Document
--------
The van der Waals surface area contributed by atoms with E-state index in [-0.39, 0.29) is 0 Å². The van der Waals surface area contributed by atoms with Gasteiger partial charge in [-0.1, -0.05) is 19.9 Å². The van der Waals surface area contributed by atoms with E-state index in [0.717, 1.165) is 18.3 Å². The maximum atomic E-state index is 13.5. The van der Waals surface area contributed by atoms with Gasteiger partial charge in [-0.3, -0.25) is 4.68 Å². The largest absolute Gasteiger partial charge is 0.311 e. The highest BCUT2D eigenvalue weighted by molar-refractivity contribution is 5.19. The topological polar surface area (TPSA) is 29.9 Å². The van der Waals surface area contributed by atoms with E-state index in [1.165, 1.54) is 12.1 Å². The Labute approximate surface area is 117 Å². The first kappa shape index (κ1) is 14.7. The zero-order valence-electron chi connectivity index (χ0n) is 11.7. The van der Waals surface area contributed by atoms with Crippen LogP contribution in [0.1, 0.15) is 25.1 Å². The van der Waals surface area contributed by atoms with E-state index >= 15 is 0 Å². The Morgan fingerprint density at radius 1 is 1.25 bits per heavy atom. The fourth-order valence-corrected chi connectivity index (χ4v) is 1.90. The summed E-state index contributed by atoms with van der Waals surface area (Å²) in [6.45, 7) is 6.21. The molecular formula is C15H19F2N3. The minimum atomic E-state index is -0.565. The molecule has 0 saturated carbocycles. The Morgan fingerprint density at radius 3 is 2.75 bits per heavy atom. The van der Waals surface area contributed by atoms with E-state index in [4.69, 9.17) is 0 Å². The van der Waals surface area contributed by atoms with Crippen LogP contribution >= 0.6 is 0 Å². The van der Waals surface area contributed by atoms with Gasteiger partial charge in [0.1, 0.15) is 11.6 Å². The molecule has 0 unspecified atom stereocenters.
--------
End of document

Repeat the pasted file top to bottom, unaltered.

The van der Waals surface area contributed by atoms with E-state index in [-0.39, 0.29) is 0 Å². The van der Waals surface area contributed by atoms with Gasteiger partial charge in [-0.1, -0.05) is 19.9 Å². The van der Waals surface area contributed by atoms with E-state index in [0.717, 1.165) is 18.3 Å². The maximum atomic E-state index is 13.5. The van der Waals surface area contributed by atoms with Gasteiger partial charge in [-0.3, -0.25) is 4.68 Å². The largest absolute Gasteiger partial charge is 0.311 e. The highest BCUT2D eigenvalue weighted by molar-refractivity contribution is 5.19. The topological polar surface area (TPSA) is 29.9 Å². The van der Waals surface area contributed by atoms with E-state index in [1.165, 1.54) is 12.1 Å². The Labute approximate surface area is 117 Å². The first kappa shape index (κ1) is 14.7. The zero-order valence-electron chi connectivity index (χ0n) is 11.7. The van der Waals surface area contributed by atoms with Crippen LogP contribution in [0.1, 0.15) is 25.1 Å². The van der Waals surface area contributed by atoms with E-state index >= 15 is 0 Å². The Morgan fingerprint density at radius 1 is 1.25 bits per heavy atom. The fourth-order valence-corrected chi connectivity index (χ4v) is 1.90. The summed E-state index contributed by atoms with van der Waals surface area (Å²) in [6.45, 7) is 6.21. The molecular formula is C15H19F2N3. The minimum atomic E-state index is -0.565. The molecule has 0 saturated carbocycles. The Morgan fingerprint density at radius 3 is 2.75 bits per heavy atom. The van der Waals surface area contributed by atoms with E-state index in [4.69, 9.17) is 0 Å². The van der Waals surface area contributed by atoms with Crippen LogP contribution >= 0.6 is 0 Å². The van der Waals surface area contributed by atoms with Gasteiger partial charge in [0.1, 0.15) is 11.6 Å². The molecule has 0 unspecified atom stereocenters.